Is Inflation Still Eating Into Your Finances?

rising food prices

Inflation may not be making headlines today like it was back when it was 9%, but it hasn’t gotten any less problematic either. At just under 5% official reported inflation according to the consumer price index (CPI), inflation remains far higher today than it has been in decades.

For many Americans, inflation remains problematic, and trying to find ways to get ahead of inflation is becoming a more popular pastime. The last thing anyone wants is to find that the value of their savings has become eaten away by inflation.

Last year, the federal government’s I-bonds became popular for a while, as they were earning over 9% interest. Unfortunately, those interest rates reset every six months, with the currently issued I-bonds earning only 4.3% interest, less than many short-term T-bills.

The government seems to think that inflation is under control, but is it? Is inflation continuing to erode your standard of living? And is there anything you can do about it?

Inflation and Prices

Traditionally the definition of inflation was understood to be an increase in the money supply, the effect of which, all other things being equal, would show up in the form of higher prices. That definition has long since been forgotten by the mainstream economic establishment, and it’s largely economists of the Austrian School who stick to the traditional definition.

Inflation today in mainstream parlance is a general increase in the price level. That allows central banks to deflect responsibility for price increases away from their accommodative monetary policy.

For instance, if Arab countries were to mount another oil embargo, prices of oil and gasoline would rise. Central bankers would call this inflationary, the price level would likely increase, and thus a supply shock unrelated to monetary policy would be deemed to be responsible for inflation. Meanwhile the central bank could continue printing money behind the curtain without anyone being the wiser.

Because the modern understanding of inflation only refers to increases in prices, we have multiple price indices which attempt to gauge how high prices are rising. Among these indices used by central banks to judge inflation are the consumer price index (CPI), the producer price index (PPI), and personal consumption expenditures (PCE). These indices also have “core” indices, in which prices for food and energy are removed.

Inflation and Your Pocketbook

According to the most recent CPI figures, the annual inflation rate today is 4.9%. And total inflation since the beginning of 2020 is about 17%. But does it feel to you like prices have only risen 17% over the past three years?

Just look at the price of gasoline, which is up over 40% from 2020. Electricity is up over 23% and natural gas is up over 33%.

Think about the cost of the food you buy too. Walking down the canned goods aisle, it seems like prices are close to 50% higher than they were a few years ago. Head to the cooler and freezer sections and it seems the same. And if the prices haven’t changed much, the sizes of those items have decreased, like ice cream that now comes in a 48 oz. size rather than the old two quarts.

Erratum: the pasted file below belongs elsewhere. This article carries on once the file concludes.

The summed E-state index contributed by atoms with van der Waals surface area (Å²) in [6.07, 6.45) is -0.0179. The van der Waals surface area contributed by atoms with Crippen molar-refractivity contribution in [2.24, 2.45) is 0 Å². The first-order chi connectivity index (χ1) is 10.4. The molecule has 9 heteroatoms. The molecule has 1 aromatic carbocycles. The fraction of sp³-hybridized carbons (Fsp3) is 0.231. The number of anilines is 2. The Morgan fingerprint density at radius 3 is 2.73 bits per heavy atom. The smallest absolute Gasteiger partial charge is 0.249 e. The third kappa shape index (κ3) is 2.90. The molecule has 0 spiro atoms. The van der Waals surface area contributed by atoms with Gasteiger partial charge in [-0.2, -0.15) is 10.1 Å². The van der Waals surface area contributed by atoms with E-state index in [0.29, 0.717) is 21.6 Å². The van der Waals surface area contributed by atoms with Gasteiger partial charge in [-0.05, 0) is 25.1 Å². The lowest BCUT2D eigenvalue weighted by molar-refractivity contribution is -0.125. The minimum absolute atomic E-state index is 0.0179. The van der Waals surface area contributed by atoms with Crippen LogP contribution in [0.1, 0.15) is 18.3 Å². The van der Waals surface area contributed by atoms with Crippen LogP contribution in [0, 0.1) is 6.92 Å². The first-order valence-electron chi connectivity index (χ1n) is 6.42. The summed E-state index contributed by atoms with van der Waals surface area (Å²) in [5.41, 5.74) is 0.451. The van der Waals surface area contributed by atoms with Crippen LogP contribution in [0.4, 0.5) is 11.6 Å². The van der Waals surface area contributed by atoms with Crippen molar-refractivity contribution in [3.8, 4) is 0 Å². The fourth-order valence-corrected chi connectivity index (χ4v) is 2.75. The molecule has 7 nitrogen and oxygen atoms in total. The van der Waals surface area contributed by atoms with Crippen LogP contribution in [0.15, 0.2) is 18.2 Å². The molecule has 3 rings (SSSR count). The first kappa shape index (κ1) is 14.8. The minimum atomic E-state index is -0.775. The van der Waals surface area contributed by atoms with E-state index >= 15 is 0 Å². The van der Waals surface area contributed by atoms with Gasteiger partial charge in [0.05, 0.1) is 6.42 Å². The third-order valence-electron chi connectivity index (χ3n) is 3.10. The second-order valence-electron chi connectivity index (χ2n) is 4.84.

You’re not the only one who’s noticing these things either. According to the Federal Reserve’s most recent study on household finances, 35% of Americans say that they’re worse off financially now than they were a year ago. That’s a jump from 20% who answered the same in the previous survey.

Americans are also beginning to spend more than they take in, and they’re increasingly turning to credit cards to do it. Total household debt is now at a record of over $17 trillion, with non-housing debt making up $4.66 trillion of that, or nearly 77% higher than it was in 2008.

Because of their worsening financial situation, fewer Americans are feeling comfortable about retirement too, with only 31% of Americans stating that their retirement plans are on track. Are you one of them, or are you one of the nearly 70% who still don’t have things figured out?

Keeping Retirement on Track

High inflation combined with a worsening outlook for the economy has many Americans feeling pessimistic about the future. And if the economy ends up falling into recession this year, you would have to imagine that a lot more than 35% of Americans will end up saying that they’re worse off than a year ago. But it’s not inevitable that recession or financial crisis will destroy your finances.

Many people watched in horror in 2008 as markets plummeted more than 50%, and more than a few people watched their investments collapse. Years and years of savings and investment disappeared in a matter of months. And even after the recovery began, it was slow and inconsistent.

Meanwhile, gold and silver were on a tear. Gold was up 25% during the same time period markets were down, and both gold and silver went on to record tremendous growth over the years following the crisis.

Many people remember how well gold and silver fared back then, and they’re looking to protect themselves today with gold and silver. Some are choosing to do that by starting a gold IRA or silver IRA, protecting their existing assets in tax-advantaged retirement accounts with these precious metals IRAs. Others are making cash purchases of gold and silver, hoping to benefit if the prices of gold and silver take off during a recession.

Regardless of how you want to buy gold or silver, Goldco has options available for you. We’ve helped thousands of customers over the years benefit from gold and silver, and we can help you too. If you’re worried about the toll inflation is taking on your hard-earned savings, call Goldco today to learn more about how gold and silver can help protect your financial well-being.


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